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Takes a dedicated development-oriented view, focusing on automatic product derivation based on feature selection
Broad and unbiased presentation of classic as well as tools, novel implementation techniques, and programming paradigms
Includes a broad classification of tools and techniques for all stages of the development process and a detailed discussion of tradeoffs
Tied together by two running examples, one relevant for academic and one for industrial applications
Combined author team of experienced pioneers in software product line development
While standardization has empowered the software industry to substantially scale software development and to provide affordable software to a broad market, it often does not address smaller market segments, nor the needs and wishes of individual customers. Software product lines reconcile mass production and standardization with mass customization in software engineering. Ideally, based on a set of reusable parts, a software manufacturer can generate a software product based on the requirements of its customer. The concept of features is central to achieving this level of automation, because features bridge the gap between the requirements the customer has and the functionality a product provides. Thus features are a central concept in all phases of product-line development.
The authors take a developer’s viewpoint, focus on the development, maintenance, and implementation of product-line variability, and especially concentrate on automated product derivation based on a user’s feature selection. The book consists of three parts. Part I provides a general introduction to feature-oriented software product lines, describing the product-line approach and introducing the product-line development process with its two elements of domain and application engineering. The pivotal part II covers a wide variety of implementation techniques including design patterns, frameworks, components, feature-oriented programming, and aspect-oriented programming, as well as tool-based approaches including preprocessors, build systems, version-control systems, and virtual separation of concerns. Finally, part III is devoted to advanced topics related to feature-oriented product lines like refactoring, feature interaction, and analysis tools specific to product lines. In addition, an appendix lists various helpful tools for software product-line development, along with a description of how they relate to the topics covered in this book.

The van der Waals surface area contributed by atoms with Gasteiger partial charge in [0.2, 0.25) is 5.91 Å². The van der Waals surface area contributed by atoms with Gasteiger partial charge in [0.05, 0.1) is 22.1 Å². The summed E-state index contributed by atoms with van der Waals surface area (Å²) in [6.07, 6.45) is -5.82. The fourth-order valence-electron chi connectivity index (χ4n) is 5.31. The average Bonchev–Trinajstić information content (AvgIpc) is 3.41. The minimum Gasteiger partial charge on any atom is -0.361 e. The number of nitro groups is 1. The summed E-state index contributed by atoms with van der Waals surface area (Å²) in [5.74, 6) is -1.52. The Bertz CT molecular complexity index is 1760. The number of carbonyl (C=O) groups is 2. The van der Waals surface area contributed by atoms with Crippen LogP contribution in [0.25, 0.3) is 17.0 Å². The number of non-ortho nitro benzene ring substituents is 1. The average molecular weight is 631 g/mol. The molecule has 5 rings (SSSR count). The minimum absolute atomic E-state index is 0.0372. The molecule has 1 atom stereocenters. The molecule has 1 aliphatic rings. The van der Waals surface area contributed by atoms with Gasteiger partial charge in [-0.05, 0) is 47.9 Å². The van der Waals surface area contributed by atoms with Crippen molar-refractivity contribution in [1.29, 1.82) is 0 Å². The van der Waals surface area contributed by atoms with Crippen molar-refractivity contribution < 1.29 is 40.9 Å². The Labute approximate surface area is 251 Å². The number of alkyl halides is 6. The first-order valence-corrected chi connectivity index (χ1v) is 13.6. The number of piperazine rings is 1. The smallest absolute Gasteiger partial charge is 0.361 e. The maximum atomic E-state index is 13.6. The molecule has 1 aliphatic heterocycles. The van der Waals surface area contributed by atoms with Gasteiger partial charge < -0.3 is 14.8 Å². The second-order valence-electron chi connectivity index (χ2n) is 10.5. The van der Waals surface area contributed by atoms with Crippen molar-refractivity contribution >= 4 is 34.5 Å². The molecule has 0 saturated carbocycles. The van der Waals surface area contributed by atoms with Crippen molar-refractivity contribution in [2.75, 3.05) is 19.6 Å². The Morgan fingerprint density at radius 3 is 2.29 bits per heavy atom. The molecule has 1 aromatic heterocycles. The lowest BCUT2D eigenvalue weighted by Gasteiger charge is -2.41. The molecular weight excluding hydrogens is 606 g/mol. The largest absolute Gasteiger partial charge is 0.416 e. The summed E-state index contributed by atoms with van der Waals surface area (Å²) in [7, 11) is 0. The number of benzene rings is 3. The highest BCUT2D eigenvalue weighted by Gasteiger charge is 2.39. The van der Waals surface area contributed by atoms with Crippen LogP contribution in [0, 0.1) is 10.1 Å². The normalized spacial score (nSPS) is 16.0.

To tie the book together, the authors use two running examples that are well documented in the product-line literature: data management for embedded systems, and variations of graph data structures. They start every chapter by explicitly stating the respective learning goals and finish it with a set of exercises; additional teaching material is also available online. All these features make the book ideally suited for teaching – both for academic classes and for professionals interested in self-study.